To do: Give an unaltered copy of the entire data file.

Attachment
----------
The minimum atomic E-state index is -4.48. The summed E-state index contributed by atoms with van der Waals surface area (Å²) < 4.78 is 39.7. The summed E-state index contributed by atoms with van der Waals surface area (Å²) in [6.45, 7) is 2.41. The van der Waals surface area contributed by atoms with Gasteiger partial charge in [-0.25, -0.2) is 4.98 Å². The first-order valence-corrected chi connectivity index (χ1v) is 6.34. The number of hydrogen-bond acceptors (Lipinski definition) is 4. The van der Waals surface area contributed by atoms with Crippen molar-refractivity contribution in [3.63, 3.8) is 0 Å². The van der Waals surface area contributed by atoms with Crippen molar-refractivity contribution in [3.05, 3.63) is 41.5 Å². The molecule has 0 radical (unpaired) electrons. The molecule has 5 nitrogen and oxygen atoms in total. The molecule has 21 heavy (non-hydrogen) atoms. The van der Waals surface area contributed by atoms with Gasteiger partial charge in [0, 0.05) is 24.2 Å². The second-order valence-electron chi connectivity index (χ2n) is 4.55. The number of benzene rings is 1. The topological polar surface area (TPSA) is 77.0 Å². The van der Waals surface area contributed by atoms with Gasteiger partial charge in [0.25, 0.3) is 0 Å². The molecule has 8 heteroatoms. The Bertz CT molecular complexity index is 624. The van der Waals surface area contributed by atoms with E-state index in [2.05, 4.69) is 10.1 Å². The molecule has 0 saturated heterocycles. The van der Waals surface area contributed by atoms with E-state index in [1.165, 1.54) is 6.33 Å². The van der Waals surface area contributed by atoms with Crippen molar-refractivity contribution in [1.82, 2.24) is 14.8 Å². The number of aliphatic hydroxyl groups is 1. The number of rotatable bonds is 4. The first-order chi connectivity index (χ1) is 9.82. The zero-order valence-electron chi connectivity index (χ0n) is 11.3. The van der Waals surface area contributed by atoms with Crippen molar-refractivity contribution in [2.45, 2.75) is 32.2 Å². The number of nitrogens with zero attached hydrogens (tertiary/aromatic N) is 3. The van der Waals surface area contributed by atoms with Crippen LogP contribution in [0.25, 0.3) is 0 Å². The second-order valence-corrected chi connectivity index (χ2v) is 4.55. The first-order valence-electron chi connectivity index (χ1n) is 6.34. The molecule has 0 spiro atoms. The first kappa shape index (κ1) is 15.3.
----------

The minimum atomic E-state index is -4.48. The summed E-state index contributed by atoms with van der Waals surface area (Å²) < 4.78 is 39.7. The summed E-state index contributed by atoms with van der Waals surface area (Å²) in [6.45, 7) is 2.41. The van der Waals surface area contributed by atoms with Gasteiger partial charge in [-0.25, -0.2) is 4.98 Å². The first-order valence-corrected chi connectivity index (χ1v) is 6.34. The number of hydrogen-bond acceptors (Lipinski definition) is 4. The van der Waals surface area contributed by atoms with Crippen molar-refractivity contribution in [3.63, 3.8) is 0 Å². The van der Waals surface area contributed by atoms with Crippen molar-refractivity contribution in [3.05, 3.63) is 41.5 Å². The molecule has 0 radical (unpaired) electrons. The molecule has 5 nitrogen and oxygen atoms in total. The molecule has 21 heavy (non-hydrogen) atoms. The van der Waals surface area contributed by atoms with Gasteiger partial charge in [0, 0.05) is 24.2 Å². The second-order valence-electron chi connectivity index (χ2n) is 4.55. The number of benzene rings is 1. The topological polar surface area (TPSA) is 77.0 Å². The van der Waals surface area contributed by atoms with Gasteiger partial charge in [0.25, 0.3) is 0 Å². The molecule has 8 heteroatoms. The Bertz CT molecular complexity index is 624. The van der Waals surface area contributed by atoms with E-state index in [2.05, 4.69) is 10.1 Å². The molecule has 0 saturated heterocycles. The van der Waals surface area contributed by atoms with E-state index in [1.165, 1.54) is 6.33 Å². The van der Waals surface area contributed by atoms with Crippen molar-refractivity contribution in [1.82, 2.24) is 14.8 Å². The number of aliphatic hydroxyl groups is 1. The number of rotatable bonds is 4. The first-order chi connectivity index (χ1) is 9.82. The zero-order valence-electron chi connectivity index (χ0n) is 11.3. The van der Waals surface area contributed by atoms with Crippen molar-refractivity contribution in [2.45, 2.75) is 32.2 Å². The number of nitrogens with zero attached hydrogens (tertiary/aromatic N) is 3. The van der Waals surface area contributed by atoms with Crippen LogP contribution in [0.25, 0.3) is 0 Å². The second-order valence-corrected chi connectivity index (χ2v) is 4.55. The first-order valence-electron chi connectivity index (χ1n) is 6.34. The molecule has 0 spiro atoms. The first kappa shape index (κ1) is 15.3.